The angled disposition of the tine members relative to the jaw arms provides the necessary angle for facilitating the pointed structure of the tine members to enter the gills and slide toward the mouth opening of the fish. The handle end of the holder is held slightly higher than the tine end as the tine members are slid into the gills of the fish.
Thereafter, handles 21, 23 are squeezed together bringing the pointed ends of the tines together in a throat latch. The pointed ends of the tine members will contact depending upon the size of the fish. As the tine members are brought together, jaw arms 15, 17 carry fish contacting surfaces 29 against the outer surface of the fish beneath the gills. If the fish is thrashing, the squeezing of the handles together firmly holds the fish preventing the fish from leaving the holder. If the fish is not thrashing, the weight of the fish against the angled tine members tends to pull the jaw members together. Once in this gripped position, the hook may be removed from the fish's mouth and the fish strung on an appropriate stringer or the like.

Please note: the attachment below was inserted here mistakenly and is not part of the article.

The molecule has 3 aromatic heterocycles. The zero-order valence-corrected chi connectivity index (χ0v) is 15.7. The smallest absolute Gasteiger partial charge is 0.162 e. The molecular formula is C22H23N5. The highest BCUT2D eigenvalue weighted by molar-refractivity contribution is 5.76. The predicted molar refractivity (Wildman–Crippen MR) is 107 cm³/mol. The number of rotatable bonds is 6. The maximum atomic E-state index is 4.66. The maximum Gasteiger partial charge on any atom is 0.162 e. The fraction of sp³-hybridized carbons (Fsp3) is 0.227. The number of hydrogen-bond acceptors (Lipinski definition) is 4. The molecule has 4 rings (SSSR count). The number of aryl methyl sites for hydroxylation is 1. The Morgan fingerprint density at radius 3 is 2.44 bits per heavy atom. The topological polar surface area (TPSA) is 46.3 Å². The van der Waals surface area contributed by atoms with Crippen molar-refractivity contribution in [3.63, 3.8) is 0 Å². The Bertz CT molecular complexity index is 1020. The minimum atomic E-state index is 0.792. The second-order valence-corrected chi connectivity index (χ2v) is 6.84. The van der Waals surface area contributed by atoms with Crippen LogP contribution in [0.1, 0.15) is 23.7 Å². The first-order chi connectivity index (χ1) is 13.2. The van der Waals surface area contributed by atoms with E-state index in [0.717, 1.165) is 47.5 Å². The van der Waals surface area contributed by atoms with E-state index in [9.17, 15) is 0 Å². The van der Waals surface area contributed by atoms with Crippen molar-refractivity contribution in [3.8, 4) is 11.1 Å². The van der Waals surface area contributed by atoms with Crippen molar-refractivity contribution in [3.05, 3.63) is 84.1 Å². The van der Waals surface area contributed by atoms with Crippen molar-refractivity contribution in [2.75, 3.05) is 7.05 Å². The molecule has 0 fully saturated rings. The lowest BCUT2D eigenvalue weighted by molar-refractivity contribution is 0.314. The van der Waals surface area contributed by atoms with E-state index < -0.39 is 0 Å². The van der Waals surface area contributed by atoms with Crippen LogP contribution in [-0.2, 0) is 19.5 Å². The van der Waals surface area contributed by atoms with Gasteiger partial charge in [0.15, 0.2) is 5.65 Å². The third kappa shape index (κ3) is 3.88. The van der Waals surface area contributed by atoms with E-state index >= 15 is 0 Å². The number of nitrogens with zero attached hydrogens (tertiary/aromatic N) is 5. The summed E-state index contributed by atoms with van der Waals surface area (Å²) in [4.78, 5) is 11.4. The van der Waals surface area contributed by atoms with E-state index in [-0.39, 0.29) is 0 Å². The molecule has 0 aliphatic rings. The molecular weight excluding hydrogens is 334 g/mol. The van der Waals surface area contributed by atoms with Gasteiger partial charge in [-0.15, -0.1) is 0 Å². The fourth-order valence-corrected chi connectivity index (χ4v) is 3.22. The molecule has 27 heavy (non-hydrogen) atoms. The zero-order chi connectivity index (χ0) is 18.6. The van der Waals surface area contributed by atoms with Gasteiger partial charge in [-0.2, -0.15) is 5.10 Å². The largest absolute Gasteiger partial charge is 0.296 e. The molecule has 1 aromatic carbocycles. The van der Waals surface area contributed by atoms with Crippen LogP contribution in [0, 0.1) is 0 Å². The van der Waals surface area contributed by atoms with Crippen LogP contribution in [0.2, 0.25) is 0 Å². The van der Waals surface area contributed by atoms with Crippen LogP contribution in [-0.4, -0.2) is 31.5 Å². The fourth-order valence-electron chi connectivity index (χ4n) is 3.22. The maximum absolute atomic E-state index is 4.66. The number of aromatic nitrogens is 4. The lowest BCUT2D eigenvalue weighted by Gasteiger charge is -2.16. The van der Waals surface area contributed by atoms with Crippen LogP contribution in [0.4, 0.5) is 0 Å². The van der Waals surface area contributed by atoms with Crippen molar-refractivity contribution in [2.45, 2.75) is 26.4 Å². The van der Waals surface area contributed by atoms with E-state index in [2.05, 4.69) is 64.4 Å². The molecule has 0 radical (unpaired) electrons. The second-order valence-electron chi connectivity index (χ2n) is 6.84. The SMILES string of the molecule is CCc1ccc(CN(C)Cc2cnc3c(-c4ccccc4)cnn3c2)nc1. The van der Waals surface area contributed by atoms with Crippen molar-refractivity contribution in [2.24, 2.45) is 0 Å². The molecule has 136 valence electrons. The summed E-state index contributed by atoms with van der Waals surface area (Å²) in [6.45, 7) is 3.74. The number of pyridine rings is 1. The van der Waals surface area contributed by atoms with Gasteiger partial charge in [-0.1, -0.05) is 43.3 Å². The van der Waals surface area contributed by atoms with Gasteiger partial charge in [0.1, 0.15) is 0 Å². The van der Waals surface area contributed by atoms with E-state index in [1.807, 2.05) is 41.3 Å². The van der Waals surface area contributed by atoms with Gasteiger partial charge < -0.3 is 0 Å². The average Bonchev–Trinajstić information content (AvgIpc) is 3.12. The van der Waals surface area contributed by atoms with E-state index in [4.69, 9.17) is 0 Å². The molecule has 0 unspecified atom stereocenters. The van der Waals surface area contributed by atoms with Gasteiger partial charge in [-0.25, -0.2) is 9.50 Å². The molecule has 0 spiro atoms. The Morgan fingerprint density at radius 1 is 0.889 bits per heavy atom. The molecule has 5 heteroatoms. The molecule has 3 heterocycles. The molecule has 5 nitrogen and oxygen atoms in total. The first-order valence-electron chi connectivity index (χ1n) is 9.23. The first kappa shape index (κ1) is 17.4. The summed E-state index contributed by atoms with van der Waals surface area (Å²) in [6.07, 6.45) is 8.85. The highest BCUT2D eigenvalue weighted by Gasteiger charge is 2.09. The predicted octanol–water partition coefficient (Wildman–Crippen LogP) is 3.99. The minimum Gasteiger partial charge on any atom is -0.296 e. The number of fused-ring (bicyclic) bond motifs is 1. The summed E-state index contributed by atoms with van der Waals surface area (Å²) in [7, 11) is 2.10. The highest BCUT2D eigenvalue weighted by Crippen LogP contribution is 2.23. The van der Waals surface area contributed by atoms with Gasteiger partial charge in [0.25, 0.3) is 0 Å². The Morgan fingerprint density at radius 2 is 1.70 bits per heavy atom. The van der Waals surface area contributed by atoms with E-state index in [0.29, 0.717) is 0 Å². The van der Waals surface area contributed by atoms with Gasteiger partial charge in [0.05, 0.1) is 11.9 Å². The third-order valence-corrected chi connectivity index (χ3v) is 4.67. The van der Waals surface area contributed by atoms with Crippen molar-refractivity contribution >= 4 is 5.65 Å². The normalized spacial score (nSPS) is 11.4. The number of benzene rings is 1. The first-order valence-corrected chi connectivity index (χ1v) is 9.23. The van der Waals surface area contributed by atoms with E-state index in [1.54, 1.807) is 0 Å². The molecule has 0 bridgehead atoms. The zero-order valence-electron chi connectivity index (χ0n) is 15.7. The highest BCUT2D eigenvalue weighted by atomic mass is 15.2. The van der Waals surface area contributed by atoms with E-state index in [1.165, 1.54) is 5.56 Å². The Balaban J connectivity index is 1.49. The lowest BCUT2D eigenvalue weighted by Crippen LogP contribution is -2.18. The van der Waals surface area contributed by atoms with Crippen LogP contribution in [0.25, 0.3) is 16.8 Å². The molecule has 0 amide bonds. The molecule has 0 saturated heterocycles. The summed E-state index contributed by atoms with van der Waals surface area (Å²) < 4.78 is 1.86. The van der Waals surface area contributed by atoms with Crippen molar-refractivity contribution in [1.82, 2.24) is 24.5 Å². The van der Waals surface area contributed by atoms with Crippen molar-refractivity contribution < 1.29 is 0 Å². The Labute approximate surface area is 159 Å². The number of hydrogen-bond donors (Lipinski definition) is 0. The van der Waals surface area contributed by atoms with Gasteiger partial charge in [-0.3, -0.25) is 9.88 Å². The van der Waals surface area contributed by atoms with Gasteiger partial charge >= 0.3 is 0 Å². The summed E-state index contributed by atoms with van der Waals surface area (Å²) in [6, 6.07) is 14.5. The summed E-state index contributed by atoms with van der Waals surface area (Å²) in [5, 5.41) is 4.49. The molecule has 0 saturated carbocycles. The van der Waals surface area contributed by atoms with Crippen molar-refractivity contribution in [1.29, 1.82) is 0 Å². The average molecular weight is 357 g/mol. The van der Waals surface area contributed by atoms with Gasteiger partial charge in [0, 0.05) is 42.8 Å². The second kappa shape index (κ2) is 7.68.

This preferred embodiment of the fish holder of the present invention can grasp spiny, slimy, coarse, or heavily scaled fish without risk of injury to the fisherman or to the fish. As will suggest itself, different arrangements and sizes of the fish holder to suit the fishing situation can be utilized. The fish holder can be made of any suitable material but preferably is made from stainless steel.
It should be understood, of course, that the foregoing description refers to a preferred embodiment of the invention and that modifications or alterations may be made therein without departing from the spirit or scope of the invention as set forth in the appended claims.
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|US7644532 *||Nov 16, 2006||Jan 12, 2010||Christopher James Capio||Methods and apparatus for netting fish|
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|US20080120894 *||Nov 29, 2006||May 29, 2008||Broadnax Norman L||Fish hook remover|
|US20080229651 *||Jun 4, 2008||Sep 25, 2008||Broadnax Norman L||Fishhook removing tool and method of use thereof|
|US20100000140 *||Jan 7, 2010||Yu Wei Chang||Fish handling pliers|
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|U.S. Classification||43/4, D22/149, 294/118, 43/53.5|
|International Classification||A01K97/00, B25B7/02|
|Cooperative Classification||A01K97/00, B25B7/02|
|European Classification||A01K97/00, B25B7/02|
|Jun 5, 1990||REMI||Maintenance fee reminder mailed|
|Sep 27, 1990||SULP||Surcharge for late payment|
|Sep 27, 1990||FPAY||Fee payment|
Year of fee payment: 4
|Jun 14, 1994||REMI||Maintenance fee reminder mailed|
|Nov 6, 1994||LAPS||Lapse for failure to pay maintenance fees|
|Jan 17, 1995||FP||Expired due to failure to pay maintenance fee|
Effective date: 19941104